Not all stories depart in such significant ways from Lovecraft's own writings. Some authors, such as Thomas Ligotti, Laird Barron, and Ramsey Campbell can produce works that take similar approaches to Lovecraft's own writings and still come off very well by comparison. All three authors provide absolutely top notch stories to this anthology; my one quibble is that as good as Ligotti's "Nethescurial" is, I think his longer work "The Last Feast of Harlequin" is even better, and it would have been my pick for the Ligotti work for the anthology.

Not all the stories succeed so well, however. Quite a few authors have produced by-the-numbers Lovecraft pastiches that mimic all of the surface elements (cults, ancient texts, horrible sleeping gods, and so on), but fail to evoke any real emotional response. Silvia Moreno-Garcia's "Flash Frame" and W.H. Pugmire's "Some Buried Memory" both fit this description, and while not particularly painful to read, these stories fade rapidly from memory.

Other stories falter by attempting to use the Cthulhu mythos as fodder for humor. While this may be possible, it is very difficult, and none of the stories in this collection manage to make it work. "Calamari Curls", by the usually impressive Kage Baker, strives for comedy but falls utterly flat, while Molly Tanzer's "The Infernal History of the Ivybridge Twins" quickly devolves into a pointless one-thing-after-another recital of events.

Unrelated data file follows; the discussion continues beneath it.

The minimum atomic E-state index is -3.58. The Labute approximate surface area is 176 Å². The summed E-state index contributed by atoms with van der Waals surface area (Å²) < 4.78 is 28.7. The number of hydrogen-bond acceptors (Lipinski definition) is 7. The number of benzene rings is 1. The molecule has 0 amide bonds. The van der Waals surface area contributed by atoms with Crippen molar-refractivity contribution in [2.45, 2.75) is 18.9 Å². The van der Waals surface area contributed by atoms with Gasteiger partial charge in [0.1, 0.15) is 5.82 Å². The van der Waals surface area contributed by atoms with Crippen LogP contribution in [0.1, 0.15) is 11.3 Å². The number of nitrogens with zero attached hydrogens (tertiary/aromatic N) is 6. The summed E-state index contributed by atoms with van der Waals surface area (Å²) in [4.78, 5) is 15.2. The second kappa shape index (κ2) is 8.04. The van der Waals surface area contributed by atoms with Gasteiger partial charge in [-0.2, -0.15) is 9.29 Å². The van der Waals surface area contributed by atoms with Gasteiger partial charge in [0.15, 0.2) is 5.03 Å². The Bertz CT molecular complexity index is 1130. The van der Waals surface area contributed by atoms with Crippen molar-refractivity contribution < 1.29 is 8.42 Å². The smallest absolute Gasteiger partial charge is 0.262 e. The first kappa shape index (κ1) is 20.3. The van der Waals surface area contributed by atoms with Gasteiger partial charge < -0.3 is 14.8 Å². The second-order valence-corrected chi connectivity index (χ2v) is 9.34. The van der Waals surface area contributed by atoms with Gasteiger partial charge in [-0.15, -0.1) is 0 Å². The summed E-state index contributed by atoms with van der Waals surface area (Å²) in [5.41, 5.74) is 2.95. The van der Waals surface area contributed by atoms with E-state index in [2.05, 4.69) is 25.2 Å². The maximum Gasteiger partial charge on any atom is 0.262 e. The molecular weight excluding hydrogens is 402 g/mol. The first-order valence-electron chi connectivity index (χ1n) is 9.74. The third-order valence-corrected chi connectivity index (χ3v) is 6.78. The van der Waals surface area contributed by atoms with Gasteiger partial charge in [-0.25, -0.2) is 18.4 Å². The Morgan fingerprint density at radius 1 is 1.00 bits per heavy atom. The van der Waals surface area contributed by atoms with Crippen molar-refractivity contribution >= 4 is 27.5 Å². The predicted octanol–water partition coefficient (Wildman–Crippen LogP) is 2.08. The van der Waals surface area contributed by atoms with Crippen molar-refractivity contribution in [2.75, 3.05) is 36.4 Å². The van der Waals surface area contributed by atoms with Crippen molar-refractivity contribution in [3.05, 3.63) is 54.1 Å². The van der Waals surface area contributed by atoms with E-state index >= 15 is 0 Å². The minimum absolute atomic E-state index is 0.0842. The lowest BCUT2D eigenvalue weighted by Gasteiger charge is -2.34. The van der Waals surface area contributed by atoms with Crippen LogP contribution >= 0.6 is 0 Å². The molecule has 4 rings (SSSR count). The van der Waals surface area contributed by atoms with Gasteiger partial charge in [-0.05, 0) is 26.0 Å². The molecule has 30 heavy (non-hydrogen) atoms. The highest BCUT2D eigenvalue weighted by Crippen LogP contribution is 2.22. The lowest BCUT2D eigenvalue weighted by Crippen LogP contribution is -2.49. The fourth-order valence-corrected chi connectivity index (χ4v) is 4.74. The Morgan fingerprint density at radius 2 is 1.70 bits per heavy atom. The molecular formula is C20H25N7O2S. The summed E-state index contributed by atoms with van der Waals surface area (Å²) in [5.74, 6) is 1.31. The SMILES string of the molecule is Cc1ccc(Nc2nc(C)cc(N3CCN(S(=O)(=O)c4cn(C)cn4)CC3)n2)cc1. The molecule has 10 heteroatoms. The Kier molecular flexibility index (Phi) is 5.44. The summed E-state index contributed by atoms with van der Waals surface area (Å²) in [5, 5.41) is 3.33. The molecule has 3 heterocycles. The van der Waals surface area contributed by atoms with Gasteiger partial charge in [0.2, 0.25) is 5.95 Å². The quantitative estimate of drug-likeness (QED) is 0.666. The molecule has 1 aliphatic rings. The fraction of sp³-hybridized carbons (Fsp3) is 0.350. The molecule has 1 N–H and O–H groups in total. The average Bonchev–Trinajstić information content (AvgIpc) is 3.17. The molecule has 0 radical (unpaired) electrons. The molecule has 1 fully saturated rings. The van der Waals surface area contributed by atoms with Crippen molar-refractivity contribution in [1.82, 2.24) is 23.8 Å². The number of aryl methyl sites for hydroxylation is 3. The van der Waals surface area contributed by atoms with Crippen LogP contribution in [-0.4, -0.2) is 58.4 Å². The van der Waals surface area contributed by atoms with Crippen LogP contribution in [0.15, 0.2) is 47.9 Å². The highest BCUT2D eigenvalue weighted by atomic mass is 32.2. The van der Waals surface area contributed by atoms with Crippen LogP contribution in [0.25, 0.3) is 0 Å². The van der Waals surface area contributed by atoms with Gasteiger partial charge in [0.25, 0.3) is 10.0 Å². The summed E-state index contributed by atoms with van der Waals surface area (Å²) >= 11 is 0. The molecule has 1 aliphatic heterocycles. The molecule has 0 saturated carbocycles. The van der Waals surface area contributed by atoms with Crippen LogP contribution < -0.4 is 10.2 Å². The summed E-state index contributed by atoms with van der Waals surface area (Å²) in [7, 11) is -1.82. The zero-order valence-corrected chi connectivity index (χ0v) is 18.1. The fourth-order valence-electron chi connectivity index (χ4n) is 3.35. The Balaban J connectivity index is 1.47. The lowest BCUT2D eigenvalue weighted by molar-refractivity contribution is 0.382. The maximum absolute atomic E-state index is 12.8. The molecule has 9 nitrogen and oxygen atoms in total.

Two of the stories manage to be downright offensive. Brian McNaughton's "The Doom that Came to Innsmouth" starts off by seeming to challenge Lovecraft's obvious and deep seated racism and xenophobia, by criticizing the harsh treatment of the citizens of Innsmouth by the federal government. However, it ends up endorsing this very same racism, by suggesting that criminality is indeed genetic and thus endorsing the racial profiling and religious intolerance that it at first appeared to criticize. David Drake's "Then Curse the Darkness" spends the first half of its length detailing the atrocities committed by the Dutch in the Congo, but then having those crippled by these cruelties turn to worshiping a dark god who would destroy the world, it ends up creating a moral equivalence between the colonizers and the colonized. We may be willing to overlook Lovecraft's racism since he wrote almost 90 years ago; authors today should be held to a higher standard.

In order to get the most out of many of the stories in this volume, you should have some familiarity with Lovecraft's work. The minimum would be to have read The Call of Cthulhu and The Shadow over Innsmouth, without these two stories many of the allusions will be lost on the reader. This collection is overall a bit of a mixed bag, with some absolutely brilliant stories and others that are a total disappointment. It's not a bad buy, but there are plenty of anthologies devoted to Lovecraftian horror, and some of them are better bets than this one.